Advances in software and hardware go hand-in-hand with evolution of the architecture, engineering and construction (AEC) industry, but how could blockchain technology facilitate digital transformation within the sector?
National plans aiming to promote the digital transformation of the AEC industry focus mainly on adopting building information modeling (BIM), a digital tool to facilitate project management by providing a platform for sharing information, identifying problems and collaborating on joint solutions.
The innovative creation of the blockchain technology, or more generally, the Distributed Ledger Technology (DLT) offers new possibilities, promising to ensure that data is secure, decentralised and unchallengeable. Today, DLT and smart contracts are driving the development of business models in industries that rely heavily on financial transactions and the exchange of information. If successful they will profoundly change not only services and products, but also the way work is structured. Research about the application of DLTs in the AEC industry has barely started.
The AEC industry
No direct mention of blockchain technology is currently found in AEC industry reports. Reports generally take a careful stance towards technology as a tool.
Digital transformation has meant that so far many firms have simply replaced ink pens and slide rulers with computers and CAD software.
AEC industry reports identify a lack of education both at the firm level and at the workforce level. Some companies do not have the knowledge on how to incorporate BIM into their development plans, whilst it is often likely that clients don’t request the use of BIM.
AEC and Blockchain
AEC industry reports available by mid-2017 don’t mention the blockchain as a technology to watch out for. Industry blogs identify that most critics admit that as much as they like the idea of transforming the AEC industry into a peer-to-peer system profiting from the distributed ledger technology of the blockchain, they don’t consider the AEC industry ready for blockchain technology.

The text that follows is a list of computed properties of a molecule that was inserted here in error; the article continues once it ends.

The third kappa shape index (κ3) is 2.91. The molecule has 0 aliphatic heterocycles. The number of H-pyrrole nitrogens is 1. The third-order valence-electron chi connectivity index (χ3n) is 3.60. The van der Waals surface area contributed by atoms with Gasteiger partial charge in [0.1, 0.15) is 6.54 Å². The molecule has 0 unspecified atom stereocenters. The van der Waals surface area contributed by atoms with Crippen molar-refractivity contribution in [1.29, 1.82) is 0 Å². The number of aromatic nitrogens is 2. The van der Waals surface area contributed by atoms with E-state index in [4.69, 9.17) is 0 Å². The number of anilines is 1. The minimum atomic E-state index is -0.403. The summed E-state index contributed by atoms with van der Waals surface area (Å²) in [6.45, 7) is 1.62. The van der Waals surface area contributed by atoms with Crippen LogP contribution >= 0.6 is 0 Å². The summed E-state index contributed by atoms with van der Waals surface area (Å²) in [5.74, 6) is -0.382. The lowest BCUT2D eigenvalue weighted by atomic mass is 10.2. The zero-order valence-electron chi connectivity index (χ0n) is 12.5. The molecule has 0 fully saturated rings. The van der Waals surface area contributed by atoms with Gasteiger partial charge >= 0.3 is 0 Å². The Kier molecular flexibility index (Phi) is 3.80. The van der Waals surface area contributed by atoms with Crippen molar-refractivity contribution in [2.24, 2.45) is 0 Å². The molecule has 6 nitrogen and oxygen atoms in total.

What insiders to the AEC industry get excited about when imagining blockchain developments are the chances to decrease the administrative costs that come with digitalisation, particularly the protection or licensing of Intellectual Property Rights (IPR).
Building reputation on the blockchain is another potential application. Previous examples have shown that one single firm rarely determines the quality of a building. It is the collaboration of companies along the entire supply chain that makes a difference.
Building performance was previously hard to compare and even harder to link to architects, engineers, builders and materials supplies. The discussion about green building standards is one example. Armed with sensors, a smart building component can send information about its performance to a distributed database, rather than directly to the manufacturer. Via Smart Contracts, such components can be programmed to initiate maintenance and repair routines autonomously, preventing dangerous deterioration.
Lifecycle analyses of individual buildings could be compared taking patterns of spatial layout, building equipment, occupant behaviour, operation, cost, energy and raw material consumption into account, and serve as a basis for better training programmes.
Currently, the industry is opposed to sharing more information than necessary, for fear of legal consequences in case of low performance. However, it is thought the objective should be to provide accurate quantitative information as a basis for continuous learning and improvement.
Experts on blockchain applications see challenges particularly in the capabilities of the industry to cooperate and organise work processes. Those are the same challenges pointed out by sector reports. The blockchain is no quick solution. It is a technology tool that programs organisational culture.
Blockchain’s potential impact on the AEC industry could be ground-breaking, but is the community ready to embrace the change?